The basic idea is to replace all special expressions, e.g., [%InvoiceNo%], [%DueDate%], in a string with the properties of an object, Invoice invoice.

string str = "Your invoice [%InvoiceNo%] will be due on [%DueDate%]";
Invoice invoice = new Invoice { InvoiceNo = "123456", DueDate = DateTime.Parse("2011.12.29") };
string result = GetNewValue(str, invoice);
//The expected result is: Your invoice 123456 will be due on 11/29/2011

I think the simplest way to implement GetNewValue() could be

private string GetNewValue(string str, Invoice invoice)
    str = str.Replace("[%InvoiceNo%]", invoice.InvoiceNo);
    str = str.Replace("[%DueDate%]", invoice.DueDate.ToString());
    return str;

However, in my case, Invoice has a hundred properties and the target string only contains one or two properties. I rewrite GetNewValue() in the way I think it should work more efficiently. Here is my code

private string GetNewValue(string str, Invoice invoice)
    List<string> expressions = new List<string>();
    List<string> fields = new List<string>();

    var startIndices = str.IndicesOf("[%");
    var endIndices = str.IndicesOf("%]");
    int startLen = "[%".Length;
    int endLen = "%]".Length;

    for (int i = 0; i < startIndices.Count; i++)
                                      endIndices[i] - startIndices[i] + endLen));
        fields.Add(str.Substring(startIndices[i] + startLen, 
                                 endIndices[i] - startIndices[i] - startLen));

    for (int i = 0; i < expressions.Count; i++)
        str = str.Replace(expressions[i], invoice.GetValueByName(fields[i]).ToString());

    return str;

StringExtender IndicesOf()

public static List<int> IndicesOf(this string target, string search)
    List<int> indices = new List<int>();
    int startIndex = 0;
    int index;

    while ((index = target.IndexOf(search, startIndex)) > -1)
        startIndex = index + 1;

    return indices;

GetValueByName() using Reflection

public class Invoice
    // Properties

    public object GetValueByName(string name)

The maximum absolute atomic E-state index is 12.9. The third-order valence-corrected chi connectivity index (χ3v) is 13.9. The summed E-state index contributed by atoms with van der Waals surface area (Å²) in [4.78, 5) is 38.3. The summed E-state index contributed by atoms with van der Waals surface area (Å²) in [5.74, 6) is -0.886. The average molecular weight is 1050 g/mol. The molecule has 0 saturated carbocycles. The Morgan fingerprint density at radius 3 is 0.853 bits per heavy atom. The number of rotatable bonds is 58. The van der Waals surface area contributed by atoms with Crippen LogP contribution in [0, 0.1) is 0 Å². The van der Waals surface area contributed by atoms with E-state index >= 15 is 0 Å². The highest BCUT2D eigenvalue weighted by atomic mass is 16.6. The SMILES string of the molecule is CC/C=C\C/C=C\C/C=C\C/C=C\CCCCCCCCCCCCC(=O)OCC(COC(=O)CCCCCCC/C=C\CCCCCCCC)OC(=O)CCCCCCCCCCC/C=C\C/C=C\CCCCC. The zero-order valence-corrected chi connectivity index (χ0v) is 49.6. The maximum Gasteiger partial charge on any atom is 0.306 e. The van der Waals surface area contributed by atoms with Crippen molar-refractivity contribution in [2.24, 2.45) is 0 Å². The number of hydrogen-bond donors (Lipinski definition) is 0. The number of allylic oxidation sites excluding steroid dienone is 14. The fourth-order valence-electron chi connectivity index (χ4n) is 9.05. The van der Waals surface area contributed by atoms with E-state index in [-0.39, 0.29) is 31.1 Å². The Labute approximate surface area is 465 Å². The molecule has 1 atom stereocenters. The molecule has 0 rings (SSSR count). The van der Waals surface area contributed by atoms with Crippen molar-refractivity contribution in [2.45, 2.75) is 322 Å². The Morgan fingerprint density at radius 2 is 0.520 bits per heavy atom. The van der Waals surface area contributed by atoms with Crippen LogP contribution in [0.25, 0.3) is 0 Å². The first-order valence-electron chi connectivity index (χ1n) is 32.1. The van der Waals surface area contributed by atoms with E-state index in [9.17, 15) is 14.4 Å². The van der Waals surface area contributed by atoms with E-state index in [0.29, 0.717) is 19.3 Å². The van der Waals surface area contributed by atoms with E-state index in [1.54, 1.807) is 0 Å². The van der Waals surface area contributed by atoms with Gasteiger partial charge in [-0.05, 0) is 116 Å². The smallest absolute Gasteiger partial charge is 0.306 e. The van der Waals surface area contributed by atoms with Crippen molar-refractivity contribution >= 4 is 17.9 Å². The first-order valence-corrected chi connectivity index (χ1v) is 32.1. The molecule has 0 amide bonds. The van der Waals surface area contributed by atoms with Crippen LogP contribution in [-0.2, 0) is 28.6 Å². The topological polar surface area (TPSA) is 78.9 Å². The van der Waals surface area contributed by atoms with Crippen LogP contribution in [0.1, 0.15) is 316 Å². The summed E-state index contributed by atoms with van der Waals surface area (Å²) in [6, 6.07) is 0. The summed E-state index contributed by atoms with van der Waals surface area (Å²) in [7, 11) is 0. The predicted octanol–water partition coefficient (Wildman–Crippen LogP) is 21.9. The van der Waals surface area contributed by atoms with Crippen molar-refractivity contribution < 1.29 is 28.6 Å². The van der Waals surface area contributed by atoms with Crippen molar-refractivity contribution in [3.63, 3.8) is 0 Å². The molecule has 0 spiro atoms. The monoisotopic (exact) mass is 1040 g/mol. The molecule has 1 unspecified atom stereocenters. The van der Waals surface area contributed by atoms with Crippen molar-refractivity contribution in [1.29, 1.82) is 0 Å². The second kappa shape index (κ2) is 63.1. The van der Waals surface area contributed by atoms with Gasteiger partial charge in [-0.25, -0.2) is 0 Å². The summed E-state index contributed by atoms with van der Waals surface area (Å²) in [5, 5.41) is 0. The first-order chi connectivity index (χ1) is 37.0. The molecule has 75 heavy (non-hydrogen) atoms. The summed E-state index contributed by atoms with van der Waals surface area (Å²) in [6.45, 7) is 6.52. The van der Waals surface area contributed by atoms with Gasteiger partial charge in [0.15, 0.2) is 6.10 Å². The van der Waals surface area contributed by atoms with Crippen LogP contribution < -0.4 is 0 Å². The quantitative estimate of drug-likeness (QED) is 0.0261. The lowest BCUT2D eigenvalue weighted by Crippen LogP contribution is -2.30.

PropertyInfo myProperty = typeof(Invoice).GetProperty(name);
        return myProperty.GetValue(this, null);

How can I improve this code? Fast, less memory usage, or one-liner
Don't tell me the first approach is better. Orz
Thanks :)


2 Answers 2


You can do it in one loop instead of getting all the indexes separately. Just off the top of my head:

        string str = "Your invoice [%InvoiceNo%] will be due on [%DueDate%]";

        int startIndex = 0;

        while ((startIndex = str.IndexOf("[%", startIndex)) > -1)
            int endIndex = str.IndexOf("%]", startIndex);
            string exp = str.Substring(startIndex, endIndex - startIndex + 2);
            string field = str.Substring(startIndex + 2, endIndex - startIndex - 2);
            str = str.Replace(exp, invoice.GetValueByName(field).ToString());
            startIndex = 0;

Some points to note here:

  1. I assume you are guaranteed to see the %] if you find the [%
  2. I didn't test for edge cases like what if str = "[%invoice%]"

This is a neat solution but the more I think about your problem the more I wonder if you can engineer it so you pass what fields you want to your invoice object and it just returns you the correct string so you don't need to mess around with placeholders... food for thought :)

  • \$\begingroup\$ This solution is brilliant!! I like it :) \$\endgroup\$ Commented Nov 30, 2011 at 7:01
  • \$\begingroup\$ I ran into this thread while looking for a library to do something similar. Our requirements looked to be a little different but very similar in concept. I've created a small library that allows you template @obj.prop@ placeholders into strings and replace them with other things in a property. \$\endgroup\$
    – GetFuzzy
    Commented Jan 12, 2021 at 2:57

str.Replace does a lot of copying behind the scenes. Especially if you have a complex string, you'd be better off with a StringBuilder in a loop. Something like (untested code):

StringBuilder sb = new StringBuilder();
int idx = 0;
while (true) {
    int nextIdx = str.IndexOf("[%", idx);
    if (nextIdx < 0) break;
    // Copy unexpanded text
    sb.Append(str, idx, nextIdx - idx);
    // Find end
    int endIdx = str.IndexOf("%]", nextIdx);
    if (endIdx < 0) throw new Exception("Unmatched [%");
    // Copy the substitution and then skip past it
    string field = str.Substring(nextIdx + 2, endIdx - nextIdx + 2);
    sb.Append(GetValueByName(invoice, field));
    idx = nextIdx + 2;
// Copy the tail.
sb.Append(str, idx, str.Length - idx);
return sb.ToString();

NB I've assumed that GetValueByName is now a static field - it makes no sense to me for it to be a method of Invoice, as that both pushes functionality into Invoice which is nothing to do with invoicing, and limits its applicability. I would be tempted to make it an extension method of object.

Also, I've used your [% for consistency, but when I do things like this I prefer to use { and reuse string.Format's syntax. I also handle :formattingString and take an IFormatProvider as an argument.

  • \$\begingroup\$ what if the old value is: A{2,2}. I will replace it by accident :) \$\endgroup\$ Commented Dec 2, 2011 at 3:08
  • \$\begingroup\$ @WalterHuang, what do you mean by "the old value"? The format string? I could turn that around and ask what if it was [%2,2%]? You have to consider whether your use cases are going to require an escaping mechanism. \$\endgroup\$ Commented Dec 2, 2011 at 7:32
  • \$\begingroup\$ hmm ... OK, you are right :) \$\endgroup\$ Commented Dec 2, 2011 at 12:36

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